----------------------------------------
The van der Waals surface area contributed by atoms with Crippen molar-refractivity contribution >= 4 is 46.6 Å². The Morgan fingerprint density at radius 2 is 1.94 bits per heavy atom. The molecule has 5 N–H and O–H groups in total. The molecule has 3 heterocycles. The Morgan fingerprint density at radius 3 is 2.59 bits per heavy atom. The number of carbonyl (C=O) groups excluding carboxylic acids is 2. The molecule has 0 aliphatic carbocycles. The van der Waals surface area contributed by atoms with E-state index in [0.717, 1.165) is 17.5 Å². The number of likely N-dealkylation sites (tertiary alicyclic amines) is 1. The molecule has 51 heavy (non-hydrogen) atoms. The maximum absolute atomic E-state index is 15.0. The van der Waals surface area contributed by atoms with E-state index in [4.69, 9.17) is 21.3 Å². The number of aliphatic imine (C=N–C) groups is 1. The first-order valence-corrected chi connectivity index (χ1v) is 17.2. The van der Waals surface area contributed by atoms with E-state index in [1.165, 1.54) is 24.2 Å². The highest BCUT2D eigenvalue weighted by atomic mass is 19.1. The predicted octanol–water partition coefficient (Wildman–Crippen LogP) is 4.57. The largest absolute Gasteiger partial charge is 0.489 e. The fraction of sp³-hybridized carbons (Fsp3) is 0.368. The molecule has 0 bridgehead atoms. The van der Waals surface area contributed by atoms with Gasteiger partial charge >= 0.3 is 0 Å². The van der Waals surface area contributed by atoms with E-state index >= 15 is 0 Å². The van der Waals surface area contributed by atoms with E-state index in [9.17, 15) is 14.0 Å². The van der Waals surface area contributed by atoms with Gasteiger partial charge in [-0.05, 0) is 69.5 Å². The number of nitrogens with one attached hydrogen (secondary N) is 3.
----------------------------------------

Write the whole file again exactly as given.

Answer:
The van der Waals surface area contributed by atoms with Crippen molar-refractivity contribution >= 4 is 46.6 Å². The Morgan fingerprint density at radius 2 is 1.94 bits per heavy atom. The molecule has 5 N–H and O–H groups in total. The molecule has 3 heterocycles. The Morgan fingerprint density at radius 3 is 2.59 bits per heavy atom. The number of carbonyl (C=O) groups excluding carboxylic acids is 2. The molecule has 0 aliphatic carbocycles. The van der Waals surface area contributed by atoms with E-state index in [0.717, 1.165) is 17.5 Å². The number of likely N-dealkylation sites (tertiary alicyclic amines) is 1. The molecule has 51 heavy (non-hydrogen) atoms. The maximum absolute atomic E-state index is 15.0. The van der Waals surface area contributed by atoms with E-state index in [4.69, 9.17) is 21.3 Å². The number of aliphatic imine (C=N–C) groups is 1. The first-order valence-corrected chi connectivity index (χ1v) is 17.2. The van der Waals surface area contributed by atoms with E-state index in [1.165, 1.54) is 24.2 Å². The highest BCUT2D eigenvalue weighted by atomic mass is 19.1. The predicted octanol–water partition coefficient (Wildman–Crippen LogP) is 4.57. The largest absolute Gasteiger partial charge is 0.489 e. The fraction of sp³-hybridized carbons (Fsp3) is 0.368. The molecule has 0 bridgehead atoms. The van der Waals surface area contributed by atoms with Gasteiger partial charge >= 0.3 is 0 Å². The van der Waals surface area contributed by atoms with E-state index >= 15 is 0 Å². The van der Waals surface area contributed by atoms with E-state index in [9.17, 15) is 14.0 Å². The van der Waals surface area contributed by atoms with Gasteiger partial charge in [-0.05, 0) is 69.5 Å². The number of nitrogens with one attached hydrogen (secondary N) is 3.